187 F2d 271 United States v. Paddock

187 F.2d 271


No. 13011.

United States Court of Appeals Fifth Circuit.

Feb. 9, 1951.

Frank B. Potter, U.S. Atty., Fort Worth Tex., O. Morris Harrell, Asst. U.S. Atty., Dallas, Tex., for appellant.

Richard U. Simon, Fort Worth, Tex., for appellee.

Before HOLMES and RUSSELL, Circuit Judges, and DOOLEY, District Judge.

HOLMES, Circuit Judge.


This appeal is from a judgment confirming an order of the referee with respect to certain claims filed by the United States in the bankruptcy court. The initial proceeding in this case was instituted pursuant to Chapter X of the Bankruptcy Act, 11 U.S.C.A. § 501 et seq. and was given consideration by this court in United States v. Paddock, 5 Cir., 178 F.2d 394; Id., 5 Cir., 180 F.2d 121. At the time of the initial proceeding, Globe Aircraft Corporation, acting first as agent of the Defense Plant Corporation, created under an amendment to the Reconstruction Finance Corporation Act, 15 U.S.C.A. § 601 et seq., and later as agent of the War Assets Corporation, likewise created under said amendment, had sold and was selling surplus war materials.


Under Contract No. SIA-5-5 with the Defense Plant Corporation, the bankrupt, as agent, agreed to handle and sell government-owned surplus aircraft components on a cost-plus commission basis as provided in said contract, under which the bankrupt, as agent, was entitled to reimbursement for certain costs incurred in the performance of this contract. The contract was terminated on February 6, 1946, and the bankrupt entered into another contract called the Industry Agency Agreement, with War Assets Corporation, under which it was entitled to retain out of the proceeds of such sales a 40% commission. Globe became delinquent in its payment of the remaining 60% due on sales made thereunder, and on December 13, 1946 (14 days before its bankruptcy), entered into a working arrangement with the War Assets Administration, which had then replaced the War Assets Corporation in the administration of the contract. Under this arrangement, Globe was to remit the full 100% of all moneys received as the result of the sale of surplus war materials. It being apparent that Globe was indebted to the War Assets Administration, and the amount of the indebtedness being unknown, the trustees, with the approval of the court, agreed to continue the working arrangement and to remit the full proceeds collected by them from sales of war surplus materials.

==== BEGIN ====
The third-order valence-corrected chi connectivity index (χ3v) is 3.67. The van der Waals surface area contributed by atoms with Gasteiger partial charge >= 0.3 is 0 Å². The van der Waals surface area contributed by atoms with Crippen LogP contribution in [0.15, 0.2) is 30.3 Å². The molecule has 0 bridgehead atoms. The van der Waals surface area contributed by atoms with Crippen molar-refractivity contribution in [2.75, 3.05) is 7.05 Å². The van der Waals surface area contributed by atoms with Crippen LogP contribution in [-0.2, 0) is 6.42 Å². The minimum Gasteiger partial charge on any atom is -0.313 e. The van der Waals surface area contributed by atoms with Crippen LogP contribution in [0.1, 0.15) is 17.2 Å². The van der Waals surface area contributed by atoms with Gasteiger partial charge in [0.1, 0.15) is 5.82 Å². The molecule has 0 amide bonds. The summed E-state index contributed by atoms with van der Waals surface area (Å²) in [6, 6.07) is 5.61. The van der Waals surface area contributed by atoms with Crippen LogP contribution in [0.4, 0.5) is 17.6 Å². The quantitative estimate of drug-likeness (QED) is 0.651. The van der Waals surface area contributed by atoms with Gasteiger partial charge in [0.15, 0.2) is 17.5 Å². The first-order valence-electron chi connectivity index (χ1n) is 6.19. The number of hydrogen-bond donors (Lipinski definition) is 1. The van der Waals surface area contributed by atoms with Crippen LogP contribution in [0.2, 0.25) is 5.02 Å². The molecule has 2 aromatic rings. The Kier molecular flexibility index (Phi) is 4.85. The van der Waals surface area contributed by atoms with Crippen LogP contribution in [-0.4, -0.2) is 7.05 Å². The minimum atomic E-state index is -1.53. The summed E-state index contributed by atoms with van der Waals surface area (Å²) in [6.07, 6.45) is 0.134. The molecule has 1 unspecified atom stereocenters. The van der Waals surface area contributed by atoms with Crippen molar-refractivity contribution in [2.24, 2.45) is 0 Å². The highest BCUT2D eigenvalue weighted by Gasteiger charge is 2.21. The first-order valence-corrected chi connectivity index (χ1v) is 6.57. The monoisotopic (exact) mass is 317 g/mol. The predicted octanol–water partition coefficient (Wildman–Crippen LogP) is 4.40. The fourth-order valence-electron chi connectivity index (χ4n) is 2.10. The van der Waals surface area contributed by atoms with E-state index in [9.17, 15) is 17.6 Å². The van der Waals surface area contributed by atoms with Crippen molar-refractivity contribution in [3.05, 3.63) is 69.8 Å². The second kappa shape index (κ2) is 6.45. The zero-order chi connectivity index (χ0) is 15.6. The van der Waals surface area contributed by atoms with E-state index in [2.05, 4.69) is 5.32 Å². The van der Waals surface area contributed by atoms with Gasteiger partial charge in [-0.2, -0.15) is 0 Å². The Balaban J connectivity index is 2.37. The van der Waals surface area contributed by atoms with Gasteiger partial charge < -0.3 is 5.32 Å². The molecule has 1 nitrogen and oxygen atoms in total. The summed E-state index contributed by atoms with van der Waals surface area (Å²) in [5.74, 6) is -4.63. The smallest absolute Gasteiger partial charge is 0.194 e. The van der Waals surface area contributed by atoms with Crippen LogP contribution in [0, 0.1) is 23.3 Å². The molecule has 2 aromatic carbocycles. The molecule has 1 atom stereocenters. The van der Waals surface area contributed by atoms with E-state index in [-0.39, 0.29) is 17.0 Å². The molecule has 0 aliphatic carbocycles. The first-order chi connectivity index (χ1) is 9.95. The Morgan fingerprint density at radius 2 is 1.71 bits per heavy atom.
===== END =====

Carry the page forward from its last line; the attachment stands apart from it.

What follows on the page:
At a later date the appellee, as liquidating trustee, did not continue paying the full 100% to the War Assets Administration, but, under direction of the bankruptcy court paid only 60% of the money collected by him as proceeds of sales. Globe had sold some surplus war materials to Culver Aircraft Corporation that were not paid for when delivered. An account receivable was set up for them against Culver, and this account fell into the hands of the trustee as did many others, and the trustee proceeded to collect it. Culver was bankrupt at the time appellee sought to collect the account; so, as trustee, appellee filed a proof of claim in another bankruptcy proceeding. The War Assets Administration later intervened in the proceeding, and appellee, under the assumption that Globe was still indebted to the War Assets Administration, agreed that the Culver claim could be paid by the Culver trustee directly to the War Assets Administration. In the latter part of 1947, it became apparent to appellee that the bankrupt estate was no longer indebted to the War Assets Administration, and he ceased making payments.